Local energy resources can take many forms, and ContourGlobal’s effort to develop methane-powered generating capacity on the shores of Rwanda’s Lake Kivu -- called Project KivuWatt -- illustrates the benefits of thinking local, especially in developing economies.
Naturally occurring methane was discovered in Lake Kivu’s deep waters in 1936, as researchers were attempting to understand why it was home to so few fish. The lake is located at an altitude of 1462m, is 485m deep and has a surface area of 2400km2. In 1976, studies determined it contained approximately 250-300 km3 of dissolved carbon dioxide and 55-60 km3 of methane gas – both were trapped at significant depth and continued to increase on a daily basis.
Project KivuWatt will develop the methane resources contained in the lake and, at the same time, reduce the risk of a potentially serious environmental incident. Scientists have stated that the trapped methane and carbon dioxide could be released explosively within the next 100 to 200 years if measures aren’t taken to reduce their presence. Such a catastrophic event could asphyxiate many of the hundreds of thousands of people living around the lake’s shores. Project KivuWatt will draw on the 55-60 km3 of trapped methane and process it for power generation.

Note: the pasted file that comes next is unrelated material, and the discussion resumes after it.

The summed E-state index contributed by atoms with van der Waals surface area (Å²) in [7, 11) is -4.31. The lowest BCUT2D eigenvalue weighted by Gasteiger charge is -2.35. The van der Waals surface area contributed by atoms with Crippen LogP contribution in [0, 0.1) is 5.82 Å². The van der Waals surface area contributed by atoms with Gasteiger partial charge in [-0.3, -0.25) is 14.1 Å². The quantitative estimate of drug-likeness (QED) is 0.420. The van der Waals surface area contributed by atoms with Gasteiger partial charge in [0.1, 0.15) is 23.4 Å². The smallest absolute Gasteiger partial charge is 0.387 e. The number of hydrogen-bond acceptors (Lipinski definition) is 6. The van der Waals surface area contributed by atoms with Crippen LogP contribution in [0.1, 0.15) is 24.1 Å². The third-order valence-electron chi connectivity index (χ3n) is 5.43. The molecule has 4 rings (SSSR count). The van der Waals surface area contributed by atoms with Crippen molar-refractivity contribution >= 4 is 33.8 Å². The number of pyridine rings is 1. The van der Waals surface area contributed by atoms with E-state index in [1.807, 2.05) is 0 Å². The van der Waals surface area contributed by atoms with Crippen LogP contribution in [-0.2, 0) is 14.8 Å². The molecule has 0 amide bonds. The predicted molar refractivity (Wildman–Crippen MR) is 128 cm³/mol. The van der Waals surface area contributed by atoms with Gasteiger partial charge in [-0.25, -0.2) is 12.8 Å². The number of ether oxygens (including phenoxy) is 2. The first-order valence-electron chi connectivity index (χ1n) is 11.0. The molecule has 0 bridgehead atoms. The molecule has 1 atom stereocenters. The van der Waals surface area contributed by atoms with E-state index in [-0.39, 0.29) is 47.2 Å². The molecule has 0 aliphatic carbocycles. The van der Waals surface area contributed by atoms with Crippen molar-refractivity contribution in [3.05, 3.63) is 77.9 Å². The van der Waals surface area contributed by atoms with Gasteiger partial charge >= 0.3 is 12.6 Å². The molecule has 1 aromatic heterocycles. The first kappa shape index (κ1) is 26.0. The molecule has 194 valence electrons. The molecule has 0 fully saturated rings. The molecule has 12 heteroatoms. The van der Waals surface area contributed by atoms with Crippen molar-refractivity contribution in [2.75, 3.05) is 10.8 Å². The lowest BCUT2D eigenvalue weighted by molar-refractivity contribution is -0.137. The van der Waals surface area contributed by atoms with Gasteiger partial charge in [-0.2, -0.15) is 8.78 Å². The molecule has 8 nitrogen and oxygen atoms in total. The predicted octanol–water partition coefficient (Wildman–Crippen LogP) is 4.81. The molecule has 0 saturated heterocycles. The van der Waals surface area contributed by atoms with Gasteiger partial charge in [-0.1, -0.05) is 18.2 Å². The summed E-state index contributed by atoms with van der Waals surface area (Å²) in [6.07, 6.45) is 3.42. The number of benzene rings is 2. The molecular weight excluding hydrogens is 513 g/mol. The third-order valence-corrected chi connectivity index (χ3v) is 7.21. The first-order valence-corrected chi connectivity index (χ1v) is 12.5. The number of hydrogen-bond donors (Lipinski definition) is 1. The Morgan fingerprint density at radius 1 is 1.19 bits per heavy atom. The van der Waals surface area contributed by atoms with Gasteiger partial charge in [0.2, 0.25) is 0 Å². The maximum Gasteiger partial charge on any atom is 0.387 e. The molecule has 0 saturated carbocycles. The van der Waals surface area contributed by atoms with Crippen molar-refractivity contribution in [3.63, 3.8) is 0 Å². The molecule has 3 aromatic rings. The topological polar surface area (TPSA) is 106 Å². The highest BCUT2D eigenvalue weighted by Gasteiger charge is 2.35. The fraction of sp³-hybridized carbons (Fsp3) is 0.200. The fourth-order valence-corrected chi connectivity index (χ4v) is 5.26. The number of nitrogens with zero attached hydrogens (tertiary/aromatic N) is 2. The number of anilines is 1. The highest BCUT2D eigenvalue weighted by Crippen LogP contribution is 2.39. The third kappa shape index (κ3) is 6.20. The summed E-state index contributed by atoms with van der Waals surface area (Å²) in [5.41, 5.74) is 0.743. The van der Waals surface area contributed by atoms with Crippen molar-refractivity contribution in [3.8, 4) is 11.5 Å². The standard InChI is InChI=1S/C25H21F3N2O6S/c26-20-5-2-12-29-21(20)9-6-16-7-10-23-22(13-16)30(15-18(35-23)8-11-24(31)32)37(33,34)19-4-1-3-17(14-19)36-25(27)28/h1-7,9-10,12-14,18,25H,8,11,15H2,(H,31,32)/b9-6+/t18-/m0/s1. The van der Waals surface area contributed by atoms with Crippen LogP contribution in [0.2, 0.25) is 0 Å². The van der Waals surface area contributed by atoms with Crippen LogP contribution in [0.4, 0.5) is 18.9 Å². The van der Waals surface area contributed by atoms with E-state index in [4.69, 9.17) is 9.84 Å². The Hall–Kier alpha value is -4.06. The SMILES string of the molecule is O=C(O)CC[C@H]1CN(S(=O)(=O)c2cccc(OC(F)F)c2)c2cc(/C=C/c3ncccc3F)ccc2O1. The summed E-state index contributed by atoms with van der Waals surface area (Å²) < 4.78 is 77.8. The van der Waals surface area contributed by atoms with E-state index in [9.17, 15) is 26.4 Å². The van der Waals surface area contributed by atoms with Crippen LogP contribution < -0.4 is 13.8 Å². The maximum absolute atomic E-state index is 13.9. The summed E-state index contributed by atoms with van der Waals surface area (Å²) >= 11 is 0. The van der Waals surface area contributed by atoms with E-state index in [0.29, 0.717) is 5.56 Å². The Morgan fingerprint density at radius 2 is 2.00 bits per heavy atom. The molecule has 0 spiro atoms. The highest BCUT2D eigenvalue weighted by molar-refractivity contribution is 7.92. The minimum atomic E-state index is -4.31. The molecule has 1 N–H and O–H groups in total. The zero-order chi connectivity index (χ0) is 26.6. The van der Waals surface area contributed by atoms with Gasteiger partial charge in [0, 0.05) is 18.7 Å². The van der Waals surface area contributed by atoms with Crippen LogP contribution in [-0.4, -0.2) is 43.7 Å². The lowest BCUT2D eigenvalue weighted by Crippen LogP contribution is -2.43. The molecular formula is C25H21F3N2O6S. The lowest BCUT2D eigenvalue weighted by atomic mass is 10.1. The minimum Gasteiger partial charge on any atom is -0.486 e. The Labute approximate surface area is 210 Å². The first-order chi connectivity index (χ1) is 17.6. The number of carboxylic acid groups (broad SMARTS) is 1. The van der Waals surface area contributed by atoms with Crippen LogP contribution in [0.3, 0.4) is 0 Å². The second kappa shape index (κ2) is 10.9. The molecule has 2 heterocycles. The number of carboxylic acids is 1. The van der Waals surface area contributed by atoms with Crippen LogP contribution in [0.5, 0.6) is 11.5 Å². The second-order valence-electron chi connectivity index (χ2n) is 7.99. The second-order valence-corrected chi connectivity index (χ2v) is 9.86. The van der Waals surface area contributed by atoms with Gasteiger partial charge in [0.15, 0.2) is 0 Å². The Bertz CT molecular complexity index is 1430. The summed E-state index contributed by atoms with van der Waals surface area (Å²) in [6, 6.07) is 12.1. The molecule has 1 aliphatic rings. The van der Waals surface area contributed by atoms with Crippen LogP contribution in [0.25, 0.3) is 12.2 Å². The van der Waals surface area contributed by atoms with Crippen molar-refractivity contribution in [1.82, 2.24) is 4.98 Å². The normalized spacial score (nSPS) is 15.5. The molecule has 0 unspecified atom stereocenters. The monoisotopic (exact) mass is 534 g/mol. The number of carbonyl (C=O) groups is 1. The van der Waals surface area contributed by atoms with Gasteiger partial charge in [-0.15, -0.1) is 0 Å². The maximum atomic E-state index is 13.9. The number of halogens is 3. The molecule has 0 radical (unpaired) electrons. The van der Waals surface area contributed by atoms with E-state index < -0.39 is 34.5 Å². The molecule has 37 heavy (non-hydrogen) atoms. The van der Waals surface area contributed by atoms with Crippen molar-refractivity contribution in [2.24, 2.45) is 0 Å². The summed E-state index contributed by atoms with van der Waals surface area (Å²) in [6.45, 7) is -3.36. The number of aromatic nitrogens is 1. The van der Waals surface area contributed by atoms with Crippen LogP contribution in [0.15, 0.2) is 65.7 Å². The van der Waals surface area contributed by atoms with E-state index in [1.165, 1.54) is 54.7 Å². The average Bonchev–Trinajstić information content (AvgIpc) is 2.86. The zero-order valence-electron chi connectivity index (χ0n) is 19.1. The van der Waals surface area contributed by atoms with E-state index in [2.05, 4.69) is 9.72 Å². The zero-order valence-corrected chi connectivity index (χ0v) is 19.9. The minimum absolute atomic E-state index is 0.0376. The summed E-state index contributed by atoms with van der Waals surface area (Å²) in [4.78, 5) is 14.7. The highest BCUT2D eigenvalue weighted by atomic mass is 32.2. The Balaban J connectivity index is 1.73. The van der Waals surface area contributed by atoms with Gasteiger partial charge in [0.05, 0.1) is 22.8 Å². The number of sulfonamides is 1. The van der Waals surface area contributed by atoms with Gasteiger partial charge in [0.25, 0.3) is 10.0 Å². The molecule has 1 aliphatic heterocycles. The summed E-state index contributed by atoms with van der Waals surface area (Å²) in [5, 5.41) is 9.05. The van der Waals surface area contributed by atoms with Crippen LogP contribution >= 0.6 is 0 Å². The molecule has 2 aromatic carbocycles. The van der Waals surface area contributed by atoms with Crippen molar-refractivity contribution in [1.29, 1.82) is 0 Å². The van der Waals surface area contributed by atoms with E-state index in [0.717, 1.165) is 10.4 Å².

In the project’s first phase, processed methane will power three gas engine generator sets (“gensets”) to produce approximately 25 MW of electricity for the local grid. Phase 2 is expected to add another 75 MW of capacity, employing nine additional gensets to expand KivuWatt to 100 MW of power for Rwanda’s citizens. The gas production facility will include:
- A platform- or barge-mounted gas extraction and treatment facility for every 25 MW of power capacity
- A submerged, floating pipeline to transport the fuel gas ashore from each barge
- An onshore gas receiving facility
Rwanda’s level of electrification is very low, and the economy currently only has access to very expensive liquid fuels. By tapping the indigenous methane, Project KivuWatt will play a significant role in advancing the country’s development and improving its socio-economic prospects. The full realization of Phase 2 also could provide the potential for exporting electricity to neighboring countries, with Uganda as the most likely purchaser.